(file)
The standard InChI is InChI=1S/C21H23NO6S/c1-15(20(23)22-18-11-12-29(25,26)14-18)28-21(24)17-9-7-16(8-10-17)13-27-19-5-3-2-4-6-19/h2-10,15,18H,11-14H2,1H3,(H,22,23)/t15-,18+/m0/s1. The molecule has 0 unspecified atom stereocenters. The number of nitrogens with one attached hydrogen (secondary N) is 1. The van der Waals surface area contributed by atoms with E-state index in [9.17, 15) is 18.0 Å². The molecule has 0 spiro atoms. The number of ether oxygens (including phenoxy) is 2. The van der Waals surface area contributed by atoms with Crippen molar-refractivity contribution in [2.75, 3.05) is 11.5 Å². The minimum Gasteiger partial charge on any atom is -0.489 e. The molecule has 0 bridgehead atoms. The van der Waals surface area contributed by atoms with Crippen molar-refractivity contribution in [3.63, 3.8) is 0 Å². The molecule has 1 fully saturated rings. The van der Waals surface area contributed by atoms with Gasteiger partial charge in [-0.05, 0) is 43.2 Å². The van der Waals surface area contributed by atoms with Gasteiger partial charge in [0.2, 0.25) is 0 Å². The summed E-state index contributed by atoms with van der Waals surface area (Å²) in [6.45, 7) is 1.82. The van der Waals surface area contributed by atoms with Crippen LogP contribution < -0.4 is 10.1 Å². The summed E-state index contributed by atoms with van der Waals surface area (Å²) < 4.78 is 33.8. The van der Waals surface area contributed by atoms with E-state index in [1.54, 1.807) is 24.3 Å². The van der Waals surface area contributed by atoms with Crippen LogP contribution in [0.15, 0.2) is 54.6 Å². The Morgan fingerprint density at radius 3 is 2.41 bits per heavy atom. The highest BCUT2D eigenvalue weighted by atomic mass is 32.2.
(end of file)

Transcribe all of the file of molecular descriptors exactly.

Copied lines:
The standard InChI is InChI=1S/C21H23NO6S/c1-15(20(23)22-18-11-12-29(25,26)14-18)28-21(24)17-9-7-16(8-10-17)13-27-19-5-3-2-4-6-19/h2-10,15,18H,11-14H2,1H3,(H,22,23)/t15-,18+/m0/s1. The molecule has 0 unspecified atom stereocenters. The number of nitrogens with one attached hydrogen (secondary N) is 1. The van der Waals surface area contributed by atoms with E-state index in [9.17, 15) is 18.0 Å². The molecule has 0 spiro atoms. The number of ether oxygens (including phenoxy) is 2. The van der Waals surface area contributed by atoms with Crippen molar-refractivity contribution in [2.75, 3.05) is 11.5 Å². The minimum Gasteiger partial charge on any atom is -0.489 e. The molecule has 0 bridgehead atoms. The van der Waals surface area contributed by atoms with Crippen molar-refractivity contribution in [3.63, 3.8) is 0 Å². The molecule has 1 fully saturated rings. The van der Waals surface area contributed by atoms with Gasteiger partial charge in [-0.05, 0) is 43.2 Å². The van der Waals surface area contributed by atoms with Gasteiger partial charge in [0.2, 0.25) is 0 Å². The summed E-state index contributed by atoms with van der Waals surface area (Å²) in [6.45, 7) is 1.82. The van der Waals surface area contributed by atoms with Crippen LogP contribution < -0.4 is 10.1 Å². The summed E-state index contributed by atoms with van der Waals surface area (Å²) < 4.78 is 33.8. The van der Waals surface area contributed by atoms with E-state index in [1.54, 1.807) is 24.3 Å². The van der Waals surface area contributed by atoms with Crippen LogP contribution in [0.15, 0.2) is 54.6 Å². The Morgan fingerprint density at radius 3 is 2.41 bits per heavy atom. The highest BCUT2D eigenvalue weighted by atomic mass is 32.2.